Professions — architects — disciplinary proceedings — inquiry committee — no reasons given by committee for findings — decision confirmed by review committee — whether appellate court had power to direct inquiry committee to give reasons
In July 2017, the Inquiry Committee (“IC”), established by the Architects Registration Board (“ARB”), found that X, a registered architect, had committed disciplinary offences in respect of 19 complaints against him, and its decision was confirmed by the Review Committee (“RC”) in August 2017. The IC’s decision did not discuss the evidence or the competing submissions before it and X appealed, arguing the IC failed to provide reasons for their findings. Section 24(1) of the Architects Registration Ordinance (Cap. 408) provides for a two-tier process: before an inquiry committee could make any orders, its findings or proposed orders must be confirmed by the review committee. Under s. 26(4), the review committee may reverse a finding of guilt by the inquiry committee; vary a proposed order; or remit the matter to the inquiry committee.
Held, allowing the appeal and remitting the matter to a differently constituted inquiry committee, that:
1) It was impossible for the Court to know the basis on which the IC reached its findings. A first instance judge must identify matters which were critical to his decision and explain the manner in which he resolved them. The same rationale applied in the context of review and appeal in disciplinary proceedings (English v Emery Reimbold & Strick Ltd  1 WLR 2409 applied). (See paras. 6–7.)
2) For the same reason, the Court was unable to assess if new evidence X sought to adduce on appeal was such that, if given, it would probably have had an important influence on the result of the case (Ladd v Marshall  1 WLR 1489 considered). (See para. 8.)
3) The Ordinance envisaged a second-tier merits review by the review committee which, to perform its role properly, must know the reasons for the findings by the inquiry committee. In determining appeals from a statutory tribunal, the Court’s power to direct the tribunal to give supplemental reasons depended primarily on the statutory regime. Here, by necessary implication, the Ordinance envisioned that the inquiry committee should set out the reasons for its findings when the decision was placed before the review committee for confirmation. Thus, the power of the review committee to remit the decision to the inquiry committee for reasons or supplemental reasons could not be exercised after the decision was confirmed by the review committee. (See paras. 17–18, 27, 32.)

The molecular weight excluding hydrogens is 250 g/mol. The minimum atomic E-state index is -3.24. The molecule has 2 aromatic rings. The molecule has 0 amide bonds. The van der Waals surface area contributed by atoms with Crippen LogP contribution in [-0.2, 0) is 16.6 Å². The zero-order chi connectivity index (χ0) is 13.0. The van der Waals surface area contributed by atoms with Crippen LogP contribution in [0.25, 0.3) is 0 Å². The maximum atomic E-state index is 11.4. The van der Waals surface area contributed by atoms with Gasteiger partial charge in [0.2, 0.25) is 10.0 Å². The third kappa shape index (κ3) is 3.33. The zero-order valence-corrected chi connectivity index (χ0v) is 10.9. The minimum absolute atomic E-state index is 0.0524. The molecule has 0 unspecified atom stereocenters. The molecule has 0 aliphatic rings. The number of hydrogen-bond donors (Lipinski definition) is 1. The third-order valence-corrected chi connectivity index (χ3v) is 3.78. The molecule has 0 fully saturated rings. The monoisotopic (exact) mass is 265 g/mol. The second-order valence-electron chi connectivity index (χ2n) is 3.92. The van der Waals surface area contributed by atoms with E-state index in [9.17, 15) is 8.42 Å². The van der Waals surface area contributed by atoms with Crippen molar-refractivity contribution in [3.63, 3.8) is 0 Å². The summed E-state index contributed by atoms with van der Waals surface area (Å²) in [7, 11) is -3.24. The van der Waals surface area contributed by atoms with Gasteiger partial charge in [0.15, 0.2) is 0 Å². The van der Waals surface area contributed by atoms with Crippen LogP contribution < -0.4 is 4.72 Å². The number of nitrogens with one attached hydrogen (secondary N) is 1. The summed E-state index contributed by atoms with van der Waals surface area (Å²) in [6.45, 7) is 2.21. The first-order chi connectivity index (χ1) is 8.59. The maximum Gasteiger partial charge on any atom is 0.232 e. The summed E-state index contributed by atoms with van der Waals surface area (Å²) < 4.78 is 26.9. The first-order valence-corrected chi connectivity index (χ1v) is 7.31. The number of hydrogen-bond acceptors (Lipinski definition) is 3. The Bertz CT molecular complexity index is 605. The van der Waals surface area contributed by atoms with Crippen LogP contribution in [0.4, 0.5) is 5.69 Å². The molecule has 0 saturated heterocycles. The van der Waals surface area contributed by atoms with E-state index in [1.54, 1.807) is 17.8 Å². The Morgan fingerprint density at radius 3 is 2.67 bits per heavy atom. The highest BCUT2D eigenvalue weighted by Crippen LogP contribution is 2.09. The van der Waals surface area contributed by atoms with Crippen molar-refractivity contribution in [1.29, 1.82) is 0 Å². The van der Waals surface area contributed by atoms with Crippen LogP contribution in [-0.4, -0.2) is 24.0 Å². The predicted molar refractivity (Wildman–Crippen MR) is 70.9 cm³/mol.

4) By the time an appeal was brought to the Court of Appeal, it was no longer possible for further reasons to be given by the inquiry committee because the review committee would not have considered such reasons when it confirmed the decision. (See para. 34.)
5) Even assuming the Court had such a power, it should not exercise its discretion in this case. First, given the long lapse of time since the hearing before the IC, there was a high risk that its members could not recall the reasons for their findings. Second, the reasons to be given should be those made at the same time as the decision, not subsequently. The risk of ex post facto reasoning by statutory tribunals was much greater than by professional judges. Third, this was a case where no reasons were given rather than reasoning was inadequate, so that there was a real risk that supplementary reasons would be reconstructions of proper reasons, rather than the unexpressed actual reasons. Finally, the function of evidence to explain the reasons admitted by the Court should generally be elucidation not fundamental alteration of the stated reasons. The consequences of a failure to give reasons depended very much on the statutory context and the particular circumstances of the case (Barke v SEETEC Business Technology Centre Ltd  EWCA Civ 578 applied; R (Ermakov) v Westminster City Council 2 All ER 302 considered). (See paras. 35–40.)
6) The IC had failed to give any reason for its findings and it would be wholly wrong for the Court to reconstruct the reasons for such findings. The appeal process was not to be conducted as if the Court would hear the matter afresh by reference to written records. (See para. 48.)
7) (Obiter) Given the serious consequences of disciplinary proceedings, only in an extremely rare case would reasons for a decision not be required. The underlying rationale was not just fairness to the individual concerned, but also more generally that unless reasons were given, it might not be obvious at all that justice had been done (Oriental Daily Publisher Ltd v Commissioner for Television and Entertainment Licensing Authority (1998) 1 HKCFAR 279, Dr Wu Hin Ting v Medical Council of Hong Kong  2 HKC 367 applied). (See paras. 49–51.)
This was an appeal by the appellant-registered architect against the decision of the inquiry committee established by the Architects Registration Board, finding him guilty of disciplinary offences, which decision was confirmed by the review committee. The facts are set out in the judgment.